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Melting of Earth’s Poles Confirmed

2007 is International Polar Year. It's an international effort to spur scientific research at the most forbidding places on Earth, primarily because many in science consider the North and South Poles essential to life on the planet.

The delicate balance between sun, water, and ice hugely impacts life on planet Earth; hence growing concerns over global warming, and a concentrated effort by scientists to accelerate polar research. This year, there was documented evidence of significant melting at both poles. And the U.S. Space Agency, NASA, and others, confirm the Earth has warmed nearly two degrees since 1900. That may not sound like much, but warming temperatures fuel extreme weather patterns. And a recent study suggests continued global warming could raise sea levels several meters by the end of the century.

The poles are strange, beautiful places, where the sun moves sideways, nights last for months, and bone-chilling winds scar the landscape. The North Pole is an ice sheet floating on the Arctic Ocean; a volatile terrain inhabited by fascinating creatures above and below the ice. The colder South Pole sits atop the massive, frozen continent of Antarctica. The southern ice sheet is over 2200 meters thick, on average. That amounts to 90 percent of the world's ice and 70 percent of its fresh water. Beneath these frigid waters researchers find a world teeming with life.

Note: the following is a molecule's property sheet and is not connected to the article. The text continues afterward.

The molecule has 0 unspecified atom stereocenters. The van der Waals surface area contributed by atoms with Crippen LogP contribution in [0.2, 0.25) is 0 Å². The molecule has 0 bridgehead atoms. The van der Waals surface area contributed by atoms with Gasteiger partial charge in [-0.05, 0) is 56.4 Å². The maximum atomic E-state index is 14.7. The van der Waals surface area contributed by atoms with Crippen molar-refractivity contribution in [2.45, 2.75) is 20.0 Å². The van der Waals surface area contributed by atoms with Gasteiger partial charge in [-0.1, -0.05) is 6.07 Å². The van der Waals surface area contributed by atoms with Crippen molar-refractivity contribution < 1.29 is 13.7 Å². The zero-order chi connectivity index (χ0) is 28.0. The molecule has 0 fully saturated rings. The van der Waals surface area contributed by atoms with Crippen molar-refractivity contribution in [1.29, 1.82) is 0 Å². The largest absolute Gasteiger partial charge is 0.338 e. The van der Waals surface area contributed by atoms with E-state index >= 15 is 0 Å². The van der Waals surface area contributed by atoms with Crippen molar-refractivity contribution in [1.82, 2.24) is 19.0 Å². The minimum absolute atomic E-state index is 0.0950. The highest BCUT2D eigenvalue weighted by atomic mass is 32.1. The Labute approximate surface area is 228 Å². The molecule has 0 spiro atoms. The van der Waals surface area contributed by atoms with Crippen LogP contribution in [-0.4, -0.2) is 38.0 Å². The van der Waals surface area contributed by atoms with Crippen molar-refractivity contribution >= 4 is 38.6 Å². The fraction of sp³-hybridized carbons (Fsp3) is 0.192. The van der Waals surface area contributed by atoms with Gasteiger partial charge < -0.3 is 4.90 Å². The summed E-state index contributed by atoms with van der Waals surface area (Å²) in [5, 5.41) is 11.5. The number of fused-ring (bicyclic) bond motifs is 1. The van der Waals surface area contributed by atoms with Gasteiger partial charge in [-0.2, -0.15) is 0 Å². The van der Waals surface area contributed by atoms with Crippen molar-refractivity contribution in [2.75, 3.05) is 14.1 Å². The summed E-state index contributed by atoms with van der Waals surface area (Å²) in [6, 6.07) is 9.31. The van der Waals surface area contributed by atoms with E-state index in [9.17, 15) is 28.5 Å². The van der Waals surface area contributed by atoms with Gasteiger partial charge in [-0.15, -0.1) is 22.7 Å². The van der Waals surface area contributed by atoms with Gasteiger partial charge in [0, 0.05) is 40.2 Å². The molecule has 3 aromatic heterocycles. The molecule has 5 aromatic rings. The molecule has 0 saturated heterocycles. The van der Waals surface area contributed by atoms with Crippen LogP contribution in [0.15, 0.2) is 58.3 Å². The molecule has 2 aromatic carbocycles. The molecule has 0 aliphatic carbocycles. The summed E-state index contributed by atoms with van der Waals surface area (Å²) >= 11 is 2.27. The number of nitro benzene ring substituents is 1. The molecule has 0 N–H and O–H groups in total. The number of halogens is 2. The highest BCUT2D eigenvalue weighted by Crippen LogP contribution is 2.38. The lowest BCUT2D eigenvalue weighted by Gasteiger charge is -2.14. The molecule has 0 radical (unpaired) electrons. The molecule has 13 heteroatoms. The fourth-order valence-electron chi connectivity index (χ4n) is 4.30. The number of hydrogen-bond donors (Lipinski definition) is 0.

Dale Anderson a scientist with the Carl Sagan Center says, "Most of this area has never been explored or seen with human eyes. The surprising thing for me was just to find the great diversity of life that we find under the ice."

Life -- such as fish with a natural antifreeze that keeps their blood from freezing and huge jelly fish with tentacles fifteen meters long. More, along the sea floor: a silent, eerie forest thick with microscopic life.

Researcher George Simmons adds, "Upon landing on the bottom I realized that the entire bottom quaked around me, much like landing on a big bowl of Jello [gelatin]."

"These microbial mats that we see in the lakes in the Antarctic may resemble communities that may have lived on Mars billions of years ago," says Anderson.

Scientists say these icy polar waters have much to teach about the mysteries of life on our world and perhaps on distant worlds as well.